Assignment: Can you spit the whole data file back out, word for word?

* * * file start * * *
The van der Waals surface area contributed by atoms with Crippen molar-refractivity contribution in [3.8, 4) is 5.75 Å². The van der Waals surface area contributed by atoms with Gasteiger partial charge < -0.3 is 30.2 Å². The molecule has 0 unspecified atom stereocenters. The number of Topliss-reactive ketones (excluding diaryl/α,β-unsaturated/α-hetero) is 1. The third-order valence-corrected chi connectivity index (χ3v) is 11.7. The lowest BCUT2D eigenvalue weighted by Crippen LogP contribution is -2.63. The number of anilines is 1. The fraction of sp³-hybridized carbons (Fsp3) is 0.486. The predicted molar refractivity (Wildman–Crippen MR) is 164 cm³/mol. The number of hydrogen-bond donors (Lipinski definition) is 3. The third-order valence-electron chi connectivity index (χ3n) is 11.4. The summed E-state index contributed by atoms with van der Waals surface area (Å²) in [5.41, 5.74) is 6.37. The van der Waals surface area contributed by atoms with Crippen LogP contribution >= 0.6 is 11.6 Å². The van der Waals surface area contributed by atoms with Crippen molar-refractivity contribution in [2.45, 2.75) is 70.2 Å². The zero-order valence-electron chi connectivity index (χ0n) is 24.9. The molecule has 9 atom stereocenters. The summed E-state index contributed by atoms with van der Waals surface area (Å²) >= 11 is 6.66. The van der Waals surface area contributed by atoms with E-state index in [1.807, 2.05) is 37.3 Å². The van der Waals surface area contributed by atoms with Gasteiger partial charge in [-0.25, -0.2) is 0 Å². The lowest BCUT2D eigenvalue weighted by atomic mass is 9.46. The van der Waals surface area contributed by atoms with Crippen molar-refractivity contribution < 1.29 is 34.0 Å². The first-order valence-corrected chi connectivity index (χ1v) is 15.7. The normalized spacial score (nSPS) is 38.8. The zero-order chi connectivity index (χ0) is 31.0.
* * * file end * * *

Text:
The van der Waals surface area contributed by atoms with Crippen molar-refractivity contribution in [3.8, 4) is 5.75 Å². The van der Waals surface area contributed by atoms with Gasteiger partial charge < -0.3 is 30.2 Å². The molecule has 0 unspecified atom stereocenters. The number of Topliss-reactive ketones (excluding diaryl/α,β-unsaturated/α-hetero) is 1. The third-order valence-corrected chi connectivity index (χ3v) is 11.7. The lowest BCUT2D eigenvalue weighted by Crippen LogP contribution is -2.63. The number of anilines is 1. The fraction of sp³-hybridized carbons (Fsp3) is 0.486. The predicted molar refractivity (Wildman–Crippen MR) is 164 cm³/mol. The number of hydrogen-bond donors (Lipinski definition) is 3. The third-order valence-electron chi connectivity index (χ3n) is 11.4. The summed E-state index contributed by atoms with van der Waals surface area (Å²) in [5.41, 5.74) is 6.37. The van der Waals surface area contributed by atoms with Crippen LogP contribution >= 0.6 is 11.6 Å². The van der Waals surface area contributed by atoms with Crippen molar-refractivity contribution in [2.45, 2.75) is 70.2 Å². The zero-order valence-electron chi connectivity index (χ0n) is 24.9. The molecule has 9 atom stereocenters. The summed E-state index contributed by atoms with van der Waals surface area (Å²) >= 11 is 6.66. The van der Waals surface area contributed by atoms with E-state index in [1.807, 2.05) is 37.3 Å². The van der Waals surface area contributed by atoms with Gasteiger partial charge in [-0.25, -0.2) is 0 Å². The lowest BCUT2D eigenvalue weighted by atomic mass is 9.46. The van der Waals surface area contributed by atoms with Crippen molar-refractivity contribution < 1.29 is 34.0 Å². The first-order valence-corrected chi connectivity index (χ1v) is 15.7. The normalized spacial score (nSPS) is 38.8. The zero-order chi connectivity index (χ0) is 31.0.